Idiopathic pulmonary hemosiderosis (IPH) is an uncommon disorder of unknown etiology. It manifests as a triad of hemoptysis, diffuse intra-alveolar infiltrates on chest radiograph (CXR) and iron deficiency anemia. Although the association with cow’s milk protein allergy and celiac disease has been reported in some patients, the etiology of repeated pulmonary hemorrhage in IPH remains unknown.
A 3-1/2 year-old girl with an episode of profound iron deficiency anemia (hemoglobin [Hb] 3.4gm/dL, hematocrit [Hct] 12.1%) at 1-1/2 years of age, received packed red blood cells (PRBC), currently presented with symptoms of upper respiratory infection, cough and fever. In the emergency department, she had temperature 100.7 F, pulse 178 /min, respiratory rate 68 /min, BP 87/52, and oxygen saturation of 80% on room air. She was pale, lethargic, had moderate intercostal retractions and clear lung sounds with good air entry. Arterial blood gas was pH 7.42, PaCO2 32mmHg, and PaO2 75mmHg on 2 L/min of oxygen via facemask. CBC showed Hb 4.8 gm/dL, Hct 15.2%, MCV 60, WBC 13.8 k/cumm and reticulocyte count of 6.6 %. CXR showed bilateral diffuse fluffy infiltrates (Fig. 1). She was admitted to the pediatric intensive care unit, given oxygen and transfused with PRBC. Computerized tomography (CT) of the chest showed a diffuse airspace disease (Fig.2). Bronchoscopy with bronchoalveolar lavage (BAL) was followed by an open lung biopsy. Both showed hemosiderin-laden macrophages. Biopsy showed acute and chronic intra-alveolar hemorrhage and strongly positive stain for iron (Fig.3, 4). Bacterial, viral, fungal and acid-fast smear and culture were all negative as was the stain for pneumocystis carinii. Work-ups for rheumatologic diseases, hypersensitivity pneumonitis, celiac disease and bleeding disorders were negative. Stachybotris chartarum IgE and IgG were within normal limits and anti-cow’s milk proteins IgG was absent. IgE was elevated at 2290 u/mL. She was treated with intravenous methylprednisolone 2 mg/kg/day with improvement. Upon discharge from hospital, Hb and Hct were 13.9mg/dL and 42.7% respectively and CXR showed resolution of alveolar infiltrates. The prednisolone dose was tapered off over a 4-months period when Hb decreased to 10.6 gm/dL. She appeared pale but had no hemoptysis. A CXR revealed prominent interstitial markings. High resolution CT (HRCT) of the chest showed a fine nodular pattern throughout the lung fields. She was then started on azathioprine 4 mg/kg/day and has done well since then.DISCUSSION: The prognosis of IPH is difficult to predict because of paucity of the reported data. Death may occur suddenly from an acute pulmonary hemorrhage or from chronic respiratory failure secondary to pulmonary fibrosis. Survival varies among the reported series from 2.5 years to 86% 5 years survival rate. Efficacy of the treatment is also difficult to assess due to the variable clinical course and rarity of the disease. Corticosteroids (CS) are most commonly used. However, the disease can progress even while the patient is on it. Other immunosuppressants are occasionally employed for those who have poor response to CS. Lung transplantation has been reported in one patient with unsuccessful outcome.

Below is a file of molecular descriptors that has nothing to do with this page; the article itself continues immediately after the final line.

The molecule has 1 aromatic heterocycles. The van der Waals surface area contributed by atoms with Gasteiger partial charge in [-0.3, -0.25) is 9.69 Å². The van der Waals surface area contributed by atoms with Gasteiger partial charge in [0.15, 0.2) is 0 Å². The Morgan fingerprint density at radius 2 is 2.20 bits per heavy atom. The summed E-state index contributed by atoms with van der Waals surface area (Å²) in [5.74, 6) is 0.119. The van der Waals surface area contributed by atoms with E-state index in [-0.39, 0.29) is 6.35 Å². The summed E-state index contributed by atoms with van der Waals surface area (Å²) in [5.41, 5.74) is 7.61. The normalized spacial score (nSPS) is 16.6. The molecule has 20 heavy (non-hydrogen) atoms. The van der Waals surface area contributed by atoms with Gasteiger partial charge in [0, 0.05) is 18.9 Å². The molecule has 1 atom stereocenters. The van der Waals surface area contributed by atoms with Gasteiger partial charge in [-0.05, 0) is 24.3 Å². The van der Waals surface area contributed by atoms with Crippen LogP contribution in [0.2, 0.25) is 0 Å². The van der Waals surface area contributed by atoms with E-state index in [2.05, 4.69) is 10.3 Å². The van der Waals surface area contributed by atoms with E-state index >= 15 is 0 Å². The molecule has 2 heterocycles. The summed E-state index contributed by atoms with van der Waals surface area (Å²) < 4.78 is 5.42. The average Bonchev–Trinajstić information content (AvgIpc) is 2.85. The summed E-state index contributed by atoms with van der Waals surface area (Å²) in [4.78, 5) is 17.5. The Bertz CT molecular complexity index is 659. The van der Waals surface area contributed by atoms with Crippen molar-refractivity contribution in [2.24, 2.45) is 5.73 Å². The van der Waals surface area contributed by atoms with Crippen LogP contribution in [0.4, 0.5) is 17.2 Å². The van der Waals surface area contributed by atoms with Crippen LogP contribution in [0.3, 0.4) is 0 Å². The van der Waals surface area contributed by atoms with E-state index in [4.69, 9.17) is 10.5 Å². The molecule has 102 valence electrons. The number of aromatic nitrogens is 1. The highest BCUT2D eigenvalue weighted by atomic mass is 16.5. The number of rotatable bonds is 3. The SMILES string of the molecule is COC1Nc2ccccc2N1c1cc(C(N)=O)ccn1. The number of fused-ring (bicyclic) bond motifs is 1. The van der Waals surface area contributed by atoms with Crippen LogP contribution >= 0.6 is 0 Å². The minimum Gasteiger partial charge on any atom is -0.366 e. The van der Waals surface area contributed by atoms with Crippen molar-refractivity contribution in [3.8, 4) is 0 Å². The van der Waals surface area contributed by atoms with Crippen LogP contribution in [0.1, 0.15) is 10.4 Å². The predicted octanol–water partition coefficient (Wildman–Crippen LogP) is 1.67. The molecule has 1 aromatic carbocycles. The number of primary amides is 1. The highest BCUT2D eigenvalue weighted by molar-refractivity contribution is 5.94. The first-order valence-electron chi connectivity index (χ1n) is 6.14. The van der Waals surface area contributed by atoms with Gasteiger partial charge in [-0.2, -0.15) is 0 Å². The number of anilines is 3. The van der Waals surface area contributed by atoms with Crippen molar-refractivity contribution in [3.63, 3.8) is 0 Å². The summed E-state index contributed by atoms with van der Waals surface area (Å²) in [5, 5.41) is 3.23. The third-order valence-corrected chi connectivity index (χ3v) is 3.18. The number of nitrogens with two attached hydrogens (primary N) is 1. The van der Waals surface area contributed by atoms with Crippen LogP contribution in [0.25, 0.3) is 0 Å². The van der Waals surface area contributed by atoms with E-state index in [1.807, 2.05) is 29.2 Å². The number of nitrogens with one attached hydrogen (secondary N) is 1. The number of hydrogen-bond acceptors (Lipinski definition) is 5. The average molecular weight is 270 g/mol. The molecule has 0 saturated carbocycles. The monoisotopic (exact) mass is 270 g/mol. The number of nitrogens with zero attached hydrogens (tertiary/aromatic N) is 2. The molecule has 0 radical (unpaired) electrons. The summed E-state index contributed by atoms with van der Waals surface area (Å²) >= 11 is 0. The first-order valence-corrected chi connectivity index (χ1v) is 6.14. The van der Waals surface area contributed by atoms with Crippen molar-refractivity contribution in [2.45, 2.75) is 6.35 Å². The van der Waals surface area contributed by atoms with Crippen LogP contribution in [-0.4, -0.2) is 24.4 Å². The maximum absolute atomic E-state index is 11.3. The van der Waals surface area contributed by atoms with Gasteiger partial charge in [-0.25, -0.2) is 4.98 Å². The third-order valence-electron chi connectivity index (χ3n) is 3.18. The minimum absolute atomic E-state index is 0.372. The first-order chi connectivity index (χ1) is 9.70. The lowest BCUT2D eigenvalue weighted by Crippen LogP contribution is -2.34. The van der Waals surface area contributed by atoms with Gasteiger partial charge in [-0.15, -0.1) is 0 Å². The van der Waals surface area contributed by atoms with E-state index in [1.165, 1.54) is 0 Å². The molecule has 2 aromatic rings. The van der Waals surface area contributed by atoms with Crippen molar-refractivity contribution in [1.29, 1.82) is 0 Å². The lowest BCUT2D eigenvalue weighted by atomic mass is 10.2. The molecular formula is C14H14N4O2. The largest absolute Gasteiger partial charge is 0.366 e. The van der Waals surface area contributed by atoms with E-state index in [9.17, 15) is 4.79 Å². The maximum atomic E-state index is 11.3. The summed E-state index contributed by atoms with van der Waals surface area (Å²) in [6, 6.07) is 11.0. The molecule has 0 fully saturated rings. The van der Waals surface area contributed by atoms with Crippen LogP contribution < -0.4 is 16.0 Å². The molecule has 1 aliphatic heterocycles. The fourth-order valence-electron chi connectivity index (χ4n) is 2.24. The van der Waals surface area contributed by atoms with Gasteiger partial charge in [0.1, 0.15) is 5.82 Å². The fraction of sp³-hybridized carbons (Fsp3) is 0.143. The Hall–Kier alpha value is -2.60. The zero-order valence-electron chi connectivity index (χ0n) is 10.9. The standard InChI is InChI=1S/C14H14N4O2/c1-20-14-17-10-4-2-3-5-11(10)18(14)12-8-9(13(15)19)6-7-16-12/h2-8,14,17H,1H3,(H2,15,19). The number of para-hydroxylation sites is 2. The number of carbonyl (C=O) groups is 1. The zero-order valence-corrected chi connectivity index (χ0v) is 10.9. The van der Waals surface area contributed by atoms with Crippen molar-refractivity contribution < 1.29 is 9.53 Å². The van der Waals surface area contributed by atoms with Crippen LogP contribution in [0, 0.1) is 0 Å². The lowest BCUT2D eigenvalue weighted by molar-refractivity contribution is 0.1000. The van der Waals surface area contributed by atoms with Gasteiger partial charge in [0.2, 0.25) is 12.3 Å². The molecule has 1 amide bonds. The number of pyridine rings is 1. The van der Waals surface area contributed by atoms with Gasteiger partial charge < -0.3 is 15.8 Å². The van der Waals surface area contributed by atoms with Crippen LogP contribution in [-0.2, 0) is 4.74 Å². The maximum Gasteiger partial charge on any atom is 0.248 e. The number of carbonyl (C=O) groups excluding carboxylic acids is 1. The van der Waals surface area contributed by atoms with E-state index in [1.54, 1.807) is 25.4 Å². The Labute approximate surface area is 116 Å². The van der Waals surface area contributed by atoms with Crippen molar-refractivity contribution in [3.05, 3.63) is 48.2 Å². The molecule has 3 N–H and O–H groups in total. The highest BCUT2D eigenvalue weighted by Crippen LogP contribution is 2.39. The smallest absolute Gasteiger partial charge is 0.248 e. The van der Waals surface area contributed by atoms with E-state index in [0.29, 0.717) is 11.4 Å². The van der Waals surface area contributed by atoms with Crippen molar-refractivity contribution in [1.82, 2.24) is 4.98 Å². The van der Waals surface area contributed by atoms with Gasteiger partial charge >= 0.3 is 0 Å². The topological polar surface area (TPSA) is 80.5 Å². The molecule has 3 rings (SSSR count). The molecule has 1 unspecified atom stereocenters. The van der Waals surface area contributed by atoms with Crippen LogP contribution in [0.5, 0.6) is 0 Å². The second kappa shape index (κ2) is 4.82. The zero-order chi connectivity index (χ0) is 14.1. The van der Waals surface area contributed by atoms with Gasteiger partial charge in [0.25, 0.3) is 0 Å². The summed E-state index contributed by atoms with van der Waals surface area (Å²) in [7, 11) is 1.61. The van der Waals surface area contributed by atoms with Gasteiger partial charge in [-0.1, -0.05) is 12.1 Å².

IPH may present atypically in children who do not have a history of hemoptysis because they swallow sputum. IPH is a diagnosis of exclusion. The diagnosis is considered in the presence of hemosiderin-laden macrophages in BAL and in the lung biopsy specimen when other common causes of hemorrhage are excluded. The lung biopsy should not show any evidence of vasculitis, capillaritis, granulomas or immunoglobulin deposition. CS and other immunosuppressants are used in acute episode and for chronic maintenance therapy but the response is variable. A diagnosis of IPH should be considered for a patient with intermittent dyspnea, pulmonary infiltrates and iron deficiency anemia.
D. Vaysman, None.